The 1933 Christmas Mail Flight to Java (and back)

A marketing stunt saved by a standard KLM airliner…

FokkerF12loadingpostforIndie

It all started with a contract Albert Plesman, KLM’s ambitious managing director, had negotiated with the Dutch PTT as soon as the first scheduled service to the Dutch East Indies was started on October 1, 1931. The contract stated that KLM would annually carry at least 500 kg mail to the colony on the other side of the world.

The airline would do this at a flat rate of 42.50 Dutch Guilders per kg and would undertake all reasonable efforts to cut delivery time to 2 weeks (compared to at least six weeks for sea-mail).
The reverse side of the coin was that the Dutch PTT had to undertake all necessary marketing activities to generate this annual quantity. This turned out not to be too easy (airmail, at 36 cents a letter was six times as expensive as ‘normal’ mail), so a special committee (Snelpost Indië / Express Mail Indies) was installed. This committee decided that fast, dedicated mail carriers were the way to go and announced a competition to determine which airplane would perform the shortest roundtrip, from Amsterdam to Java and back, to deliver the 1933 Christmas Mail. Two Dutch firms, Fokker and Pander entered the competition. Fokker, as a long established builder of airliners entered its newly designed F.XX.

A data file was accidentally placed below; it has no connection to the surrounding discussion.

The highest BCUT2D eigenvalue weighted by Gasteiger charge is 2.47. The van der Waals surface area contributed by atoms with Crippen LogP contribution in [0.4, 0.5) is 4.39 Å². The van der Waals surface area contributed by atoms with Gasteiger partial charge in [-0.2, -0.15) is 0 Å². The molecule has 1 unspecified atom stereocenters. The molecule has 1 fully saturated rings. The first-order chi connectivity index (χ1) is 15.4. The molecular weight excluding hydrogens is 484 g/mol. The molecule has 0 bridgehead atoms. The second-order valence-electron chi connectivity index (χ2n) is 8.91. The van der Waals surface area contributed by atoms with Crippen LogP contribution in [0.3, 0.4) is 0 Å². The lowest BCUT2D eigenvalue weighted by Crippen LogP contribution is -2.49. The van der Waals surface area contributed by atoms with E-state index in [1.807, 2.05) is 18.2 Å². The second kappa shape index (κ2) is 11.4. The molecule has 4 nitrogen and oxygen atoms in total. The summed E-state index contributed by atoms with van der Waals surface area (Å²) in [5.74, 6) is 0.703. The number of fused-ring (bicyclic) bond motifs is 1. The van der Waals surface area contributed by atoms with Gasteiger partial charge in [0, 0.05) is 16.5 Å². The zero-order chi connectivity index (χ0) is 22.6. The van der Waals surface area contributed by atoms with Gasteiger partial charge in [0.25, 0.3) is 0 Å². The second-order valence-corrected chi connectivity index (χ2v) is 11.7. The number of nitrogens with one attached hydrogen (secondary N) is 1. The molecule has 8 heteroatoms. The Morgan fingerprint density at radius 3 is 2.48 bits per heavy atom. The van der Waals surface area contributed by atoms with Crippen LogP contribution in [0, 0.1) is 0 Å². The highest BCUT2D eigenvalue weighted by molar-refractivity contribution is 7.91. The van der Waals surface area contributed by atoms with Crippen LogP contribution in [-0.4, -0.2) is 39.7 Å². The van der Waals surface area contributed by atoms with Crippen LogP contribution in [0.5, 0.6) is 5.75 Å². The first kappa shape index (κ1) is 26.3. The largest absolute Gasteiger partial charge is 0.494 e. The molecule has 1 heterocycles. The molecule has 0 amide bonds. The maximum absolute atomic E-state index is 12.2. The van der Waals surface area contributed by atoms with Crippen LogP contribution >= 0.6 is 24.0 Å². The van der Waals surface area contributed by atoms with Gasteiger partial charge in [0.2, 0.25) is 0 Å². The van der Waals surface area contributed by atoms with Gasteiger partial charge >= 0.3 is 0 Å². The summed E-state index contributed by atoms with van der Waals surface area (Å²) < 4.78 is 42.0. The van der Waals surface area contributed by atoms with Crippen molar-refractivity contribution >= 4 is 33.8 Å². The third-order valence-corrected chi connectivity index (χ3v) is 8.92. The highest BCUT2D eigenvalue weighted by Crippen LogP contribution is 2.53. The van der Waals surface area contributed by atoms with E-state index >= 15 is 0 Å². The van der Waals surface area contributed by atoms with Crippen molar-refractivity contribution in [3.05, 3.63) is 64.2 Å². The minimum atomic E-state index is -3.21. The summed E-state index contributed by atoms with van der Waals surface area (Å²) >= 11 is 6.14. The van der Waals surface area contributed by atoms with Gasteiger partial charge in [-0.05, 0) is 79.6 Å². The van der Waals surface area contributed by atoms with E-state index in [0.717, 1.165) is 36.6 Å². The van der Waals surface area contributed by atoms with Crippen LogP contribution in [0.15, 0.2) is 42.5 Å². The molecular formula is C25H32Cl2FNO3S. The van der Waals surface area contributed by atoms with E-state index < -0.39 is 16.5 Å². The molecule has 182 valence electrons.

nvm-5000011-pander-s-4-postjager-1933

The Postjager taking off during the 1934 Melbourne race. The ill-fated airplane crashed and burned at Allahabad

The other contender, Pander, was a well-known Dutch firm that wanted to enter the airplane market (They were best know for producing excellent furniture!)
Pander took up the challenge with their newly designed S4 Postjager (Mail Rusher), a tri-engined airplane purely designed to carry mail. It left Amsterdam on December 9, 1933, bound for Java but never got past Taranto, Italy, where it stranded with a severe engine failure.
Humiliatingly, the mail it carried was taken by car to Brindisi (Italy) and flown from there to Cairo by Imperial Airways in one of their seaplanes.

Fokker F.XX PH-AIZ Zilvermeeuw